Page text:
The Evolution of the Car Interior
Digital gauge clusters are popular, but don't touch that volume dial.
Crank windows and column shifters have all but disappeared from modern cars, and most people don't miss them. But take away that volume knob, or even the CD player even though most people don't use them anymore, and drivers are all up in arms. Automotive News makes an interesting comparison of the latest car interior trends, what works, and what doesn't.
By far, the biggest complaint people seem to have about the "progress" of interior automotive design is the replacement of the tried-and-true volume knob with a touchscreen or capacitive controls. It is doubtful that any modern volume control is attached directly to the variable resistor that prompted the design of the original dial decades ago. But old habits die hard, and our first reaction when we want to change the volume is to reach for that dial. It's so ingrained that we don't even have to take our eyes off the road to do it. The same can't be said of looking for the right spot on the touchscreen. Plus, as many of us have learned on our smartphones, capacitive touch controls don't work with gloves unless the fingertips have special pads just for them. That's why the volume knob has been making a big comeback on new models, including the latest Honda CR-V and Accord.
Another controversial change has been new shifter designs that have confused some drivers. Automakers have branched out from the traditional PRNDL levers to new designs. Some of them seem to work rather well, such as the GMC Terrain's pushbutton and toggle switch shifter. Others, like Fiat-Chrysler's "Monostable" shifter, were so poorly received that over a million Jeep, Dodge, and Chrysler vehicles were recalled after actor Anton Yelchin died when he failed to put his Jeep Grand Cherokee into Park properly.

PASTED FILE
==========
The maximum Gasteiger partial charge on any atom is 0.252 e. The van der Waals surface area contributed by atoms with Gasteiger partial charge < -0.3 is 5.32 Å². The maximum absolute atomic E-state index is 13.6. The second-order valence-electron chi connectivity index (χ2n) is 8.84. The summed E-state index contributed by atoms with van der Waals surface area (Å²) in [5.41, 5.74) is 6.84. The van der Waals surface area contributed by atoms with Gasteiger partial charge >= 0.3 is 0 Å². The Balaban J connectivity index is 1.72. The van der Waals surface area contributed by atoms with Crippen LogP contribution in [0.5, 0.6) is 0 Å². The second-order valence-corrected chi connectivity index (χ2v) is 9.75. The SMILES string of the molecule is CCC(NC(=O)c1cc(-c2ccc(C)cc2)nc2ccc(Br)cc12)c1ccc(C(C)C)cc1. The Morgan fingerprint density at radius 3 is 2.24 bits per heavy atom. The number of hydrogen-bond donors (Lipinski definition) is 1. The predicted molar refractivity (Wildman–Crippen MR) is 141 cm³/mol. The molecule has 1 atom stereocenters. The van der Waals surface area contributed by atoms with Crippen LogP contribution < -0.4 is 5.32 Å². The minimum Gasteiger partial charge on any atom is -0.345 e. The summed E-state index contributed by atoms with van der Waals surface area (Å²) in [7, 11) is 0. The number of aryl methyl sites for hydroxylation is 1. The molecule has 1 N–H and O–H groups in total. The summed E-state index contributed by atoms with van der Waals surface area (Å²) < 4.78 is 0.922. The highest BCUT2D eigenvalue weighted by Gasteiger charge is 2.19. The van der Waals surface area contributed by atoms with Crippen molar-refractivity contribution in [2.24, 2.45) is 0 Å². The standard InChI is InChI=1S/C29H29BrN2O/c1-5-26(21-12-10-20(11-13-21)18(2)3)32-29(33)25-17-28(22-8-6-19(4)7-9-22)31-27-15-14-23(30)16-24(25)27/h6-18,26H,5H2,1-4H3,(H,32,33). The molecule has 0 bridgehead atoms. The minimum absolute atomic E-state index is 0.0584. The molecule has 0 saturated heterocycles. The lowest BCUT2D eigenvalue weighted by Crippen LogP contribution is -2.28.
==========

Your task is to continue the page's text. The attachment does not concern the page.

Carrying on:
Less of a safety hazard, but also controversial, is the omission of CD players from some infotainment systems. Despite the fact that most people no longer use CDs in cars, many of the same people still want the option, and won't buy cars not equipped with them. Some manufacturers, such as Volkswagen, have moved the CD player to the glove box, which retains the feature while still allowing space for a bigger touchscreen.
Similarly, drivers still demand climate controls that are easy to operate. Subaru, which has been reluctant to move away from traditional buttons and knobs, has one of the better climate control systems out there, with three large dials and buttons within them to control air conditioning, defoggers, and so on. Yet despite the simple controls, I find myself leaving my WRX climate controls in automatic mode since they do a good job keeping the interior comfortable on their own.
Other relatively new features have been rather well accepted. Push button start has been widely accepted for its convenience. Some cars, such as the Ford Mustang, don't even offer the old-fashioned physical key as an option, most likely because it's less expensive to standardize on push button start across all models. Digital gauge clusters once offered only in high-end luxury cars, have trickled down to vehicles for the masses such as the Toyota Prius and Volkswagen Atlas. Many of these still offer a traditional needle-like gauge display but are ripe for innovation as well, with multiple display options depending on the driver's preference.
Modern cars are far less dependent on physical connections between the controls and the transmission, handbrake, or whatever it is they are controlling. This opens the floodgates for innovation of new and interesting user interfaces. Some will work, and some won't. We are rapidly approaching a point where the automotive interior design will more closely resemble designing a user interface for a computer program than the controls for driving a car. Let's hope the designers choose wisely.
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